ENE: When did you start writing romance? Erotica?
MB: As I said, I started writing romance when I was nine. I've never written any other type of fiction. As for erotica, well, that's a tricky answer. For me there are fine lines between erotica and erotic romance. The lines are blurred continuously. I define erotica as a romance where sex is the driving force that propels a character along their journey. The sex is what the author uses to show how the character has been changed. There may or may not be a happy ending. Erotic romance is where sex is an enhancement to the developing relationship between the main characters, and it absolutely MUST have a happy ending. As for what I write, I'm not really sure. LOL I classify myself as an erotic romance writer, but my current WIP is pushing some real boundaries for me that I could almost classify as erotica, but then a writer is always really close to the tree and can't always see the forest. Basically, all I care about writing is a great story with great sexual tension, great sex and a happy ending. *grin*
ENE: Do you ever have to defend the genre you write in?
MB: Well, let's see...the MIL saw one of my covers and asked if I was writing porn. I won't tell you what I really wanted to do at that moment, but let's just say that I'm Italian. *grin* My boss knows I write erotic romance, and he threw me when he mentioned that I wrote raunchy romance. I'm good on the keyboard, but it takes a while for me to think of quick comebacks, so I just let it pass. Those are the only two instances where I've had to "defend" the genre. Not sure what I'd do if someone actually attacked the genre to me personally. I've heard of a lot of writers who've had people say they don't read smut, and the writers then retort that they don't write smut. I think I'd have to respond in that manner as well. I don't write smut. And I have to state my firm belief that when writers use the word in an effort to reclaim it in a positive way, I think it's a useless effort. The word is too ingrained in the public's mind to try and take it back now. So I don't write smut, I write romance with great sex.
ENE: Is erotica porn?
MB: Absolutely not. I've read "porn." Growing up my Dad had these books in the back of his closet. When moments arose, I'd pull them out and read. There wasn't any story, just acts of sex with a line or two that connected the sex acts. I was about 14-15 at the time. I still remember thinking, well this is stupid, where's the plot. Of course, I was reading Edgar Cayce at the age of 12, so I was pretty advanced literary wise. But no, erotica/erotic romance doesn't even closely resemble porn. These two closely connected subgenres deal with relationships. Sex is an integral part of those relationships, but it's not the sole reason for putting the story on the page. Sex isn't why a romance writer tells the story of her characters. There's plot to a romance, not so in porn.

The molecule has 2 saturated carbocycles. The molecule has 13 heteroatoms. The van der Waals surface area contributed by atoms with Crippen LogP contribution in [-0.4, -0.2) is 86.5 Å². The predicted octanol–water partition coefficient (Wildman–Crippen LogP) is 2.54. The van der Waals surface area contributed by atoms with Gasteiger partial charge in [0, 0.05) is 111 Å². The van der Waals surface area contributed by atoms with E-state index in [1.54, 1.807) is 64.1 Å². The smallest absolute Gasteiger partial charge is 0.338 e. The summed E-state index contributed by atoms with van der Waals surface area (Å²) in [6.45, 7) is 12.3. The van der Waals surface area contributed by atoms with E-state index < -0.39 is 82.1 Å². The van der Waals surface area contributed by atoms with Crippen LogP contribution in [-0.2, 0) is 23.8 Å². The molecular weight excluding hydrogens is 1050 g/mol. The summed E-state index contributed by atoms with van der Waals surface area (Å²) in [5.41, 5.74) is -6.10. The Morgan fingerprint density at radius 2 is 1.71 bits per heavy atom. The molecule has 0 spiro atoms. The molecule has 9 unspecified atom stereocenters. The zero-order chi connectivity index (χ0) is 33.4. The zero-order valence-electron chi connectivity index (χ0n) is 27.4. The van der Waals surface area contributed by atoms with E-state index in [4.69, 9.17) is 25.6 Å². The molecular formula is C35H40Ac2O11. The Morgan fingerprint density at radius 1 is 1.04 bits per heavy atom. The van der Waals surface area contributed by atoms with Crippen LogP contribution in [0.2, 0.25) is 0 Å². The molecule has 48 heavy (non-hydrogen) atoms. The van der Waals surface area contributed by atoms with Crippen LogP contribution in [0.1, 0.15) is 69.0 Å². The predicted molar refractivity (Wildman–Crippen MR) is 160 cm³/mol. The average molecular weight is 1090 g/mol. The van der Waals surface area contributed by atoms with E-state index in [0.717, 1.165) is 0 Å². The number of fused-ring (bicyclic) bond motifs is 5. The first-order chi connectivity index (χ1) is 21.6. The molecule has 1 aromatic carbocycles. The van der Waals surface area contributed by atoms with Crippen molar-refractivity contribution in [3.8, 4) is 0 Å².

ENE: Who are your favorite authors of fiction?
MB: Gosh, I have a lot of favorites...Charles Dickens, Baroness Ocrzy, Alexander Dumas, Edgar Allan Poe, Amanda Quick, Stephen King, J.R. Ward, Christine Feehan, Dan Brown, Victoria Holt, Jane Aiken Hodge are just a few of the authors I have great respect for.
ENE: Do you allow others to read your work while it is being written?
MB: I have a couple of people who I trust to read my work as it's being written, but mainly it's simply to get feedback on characterization. I ask my friends to tell me if the actions of the character make sense. Other than that, I've opted to not use critique partners anymore.
ENE: What advice would you give romance and erotica fiction writers about getting published?
MB: Finish the book, know your craft (things like POV, show vs. tell, technical grammar, etc.), make sure that you put emotion into your sex scenes. That's something readers are declaring is missing in so many sex scenes in books. Readers say they want the emotion not Part A fitting into Slot B. I work really heard to make my scenes emotional and intense. I've been told I write a good sex scene, but then that's going to be in the mind of the reader. *grin* Push the envelope too. Don't be afraid to break the rules, but make sure you know what the rules are before you go about breaking them in an appropriate manner.
ENE: Here are some questions from our readers: How do you get the idea for your novels
MB: I'll get an idea from any number of places. I hear a line on a TV show or movie, and my mind is racing off in another direction from the show. I'll be reading a book and the author will use a word, situation or line that triggers a What if? Question in my head. I run with that idea. Sometimes I even dream them. I'll wake up in the middle of the night with this wonderful scenario for a story. THOSE are the ones I love best. That's my subconscious working overtime.
ENE: Are your stories reality-based or strictly from your imagination?